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Set Your Caregivers Up for Success: Q&A with Aishling Dalton-Kelly, Part 2

Analysis  |  By Jasmyne Ray  
   March 03, 2023

In part two, Dalton-Kelly advises foundational change in how caregivers are viewed.

Aishling Dalton-Kelly is a private duty consultant, as well as president and CEO of Aishling Care Academy. Having previously owned an agency, Dalton-Kelly understands the importance and necessity of setting caregivers up for success and helping them see a future for themselves within an agency.

In the first part of the our interview, we noted the high turnover rate—57%—of caregivers leaving an agency within the first 90 days. In part two, Dalton-Kelly reiterates the need to equip caregivers with the tools and knowledge they need, as well as what should be done so more potential employees people will see a fruitful career path in the sector.

This transcript has been lightly edited for brevity and clarity.

HealthLeaders: How can agencies encourage or establish a cooperative relationship between management and caregivers?

Aishling Dalton-Kelly: Caregivers should be invited into meetings with upper management. There should be a caregiver present to represent other caregivers for everyone to be on the same page about the challenges and difficulties they face, because that's where they stem from–what happens in the field. They're never given a voice to say what they need to say.

HL: What needs to change within the sector in how caregivers are viewed?

Dalton-Kelly: The "unskilled" descriptor has to go. Think about how that makes them feel. It makes them feel like they're worth nothing and they're never going to amount to anything. In my opinion, that's what those words say. However, if we were to change it to be a caregiver and to go into the home and do what they need to do -getting someone in the shower, dressing them, making sure that they're eating properly- that takes intense skill, and there's no recognition for that. There has to be more respect at the entry level.

This is a great career. If you're someone who wants a career in healthcare, this where you can start. There are even apprenticeship programs where the employer doesn't even have to pay for the worker; they come through the program. If for some reason after getting their certificate they can't continue with being a CNA, all they have to do is keep it up to date and they can come back when they're ready.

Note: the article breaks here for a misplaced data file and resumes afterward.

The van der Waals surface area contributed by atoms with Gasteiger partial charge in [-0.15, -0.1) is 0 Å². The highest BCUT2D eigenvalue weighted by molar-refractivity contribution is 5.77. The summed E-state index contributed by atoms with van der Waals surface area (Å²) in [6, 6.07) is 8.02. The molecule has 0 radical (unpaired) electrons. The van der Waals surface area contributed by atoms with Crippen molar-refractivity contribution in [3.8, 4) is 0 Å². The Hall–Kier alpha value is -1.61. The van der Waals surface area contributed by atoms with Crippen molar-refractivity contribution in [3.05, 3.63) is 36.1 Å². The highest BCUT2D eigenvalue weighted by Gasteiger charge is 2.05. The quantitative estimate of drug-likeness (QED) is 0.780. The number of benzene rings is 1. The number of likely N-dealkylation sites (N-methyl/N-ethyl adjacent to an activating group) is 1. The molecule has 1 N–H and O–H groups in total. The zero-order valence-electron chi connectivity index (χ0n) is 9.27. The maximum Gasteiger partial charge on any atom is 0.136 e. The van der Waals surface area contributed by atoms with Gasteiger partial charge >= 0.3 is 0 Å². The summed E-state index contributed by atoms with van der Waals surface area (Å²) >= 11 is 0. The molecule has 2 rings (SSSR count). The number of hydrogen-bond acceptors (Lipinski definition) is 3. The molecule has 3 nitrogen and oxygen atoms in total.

There is no tracking mechanism for nonactive CNAs in the state of Illinois, and it’s a shame. The very people that can't afford to go to school went through the trouble of completing CNA school, getting their certification, and through miscommunications and not being told how to keep it, they left it and don't know how to get back in.

We should be looking for seniors who are willing to work as caregivers, as well. They have the life skills, and we can teach them the CNA skills. People at home love elderly caregivers because they've been through life. They get it.

We're not communicating the possibilities and we're not telling the caregivers where we can help them find money, and employers aren't investing in their caregivers because of the turnover. What I say to that is, why would they stay? You haven't encouraged them to do better. They're just a number in your agency.

HL: What are some areas necessary for training?

Dalton-Kelly: Focusing on the caregiver's rights; making sure they understand that they do have rights. Helping them understand that abuse isn't something that comes only in a physical format, because caregivers get physically abused, mentally abused, verbally abused. They don't know how to recognize that, how to report that. They think it's something they have to tolerate. Teaching them how to speak up for themselves, correctly, in the right way, is very important. There should be a self-defense component, from chair grabs to choke grabs, wrist grabs. Caregivers aren't taught that either.

I'm not saying all jobs are bad, but these are things that are missing from what we're trying to teach our folks. On top of that, we're saying they're unskilled, but we have to throw this training at them to make them be successful for the clients we put them with, whether it's in a facility or home-care setting.

“There should be a caregiver present to represent other caregivers for everyone to be on the same page about the challenges and difficulties they face, because that's where they stem from–what happens in the field.”

Jasmyne Ray is the contributing editor for revenue cycle at HealthLeaders. 


Caregivers should be included or given a voice in upper management.

The "unskilled" descriptor is harmful and takes away from the neccessary skills a caregiver must have.

Agencies should also ensure that their caregivers know their rights and how to advocate for themselves on job.

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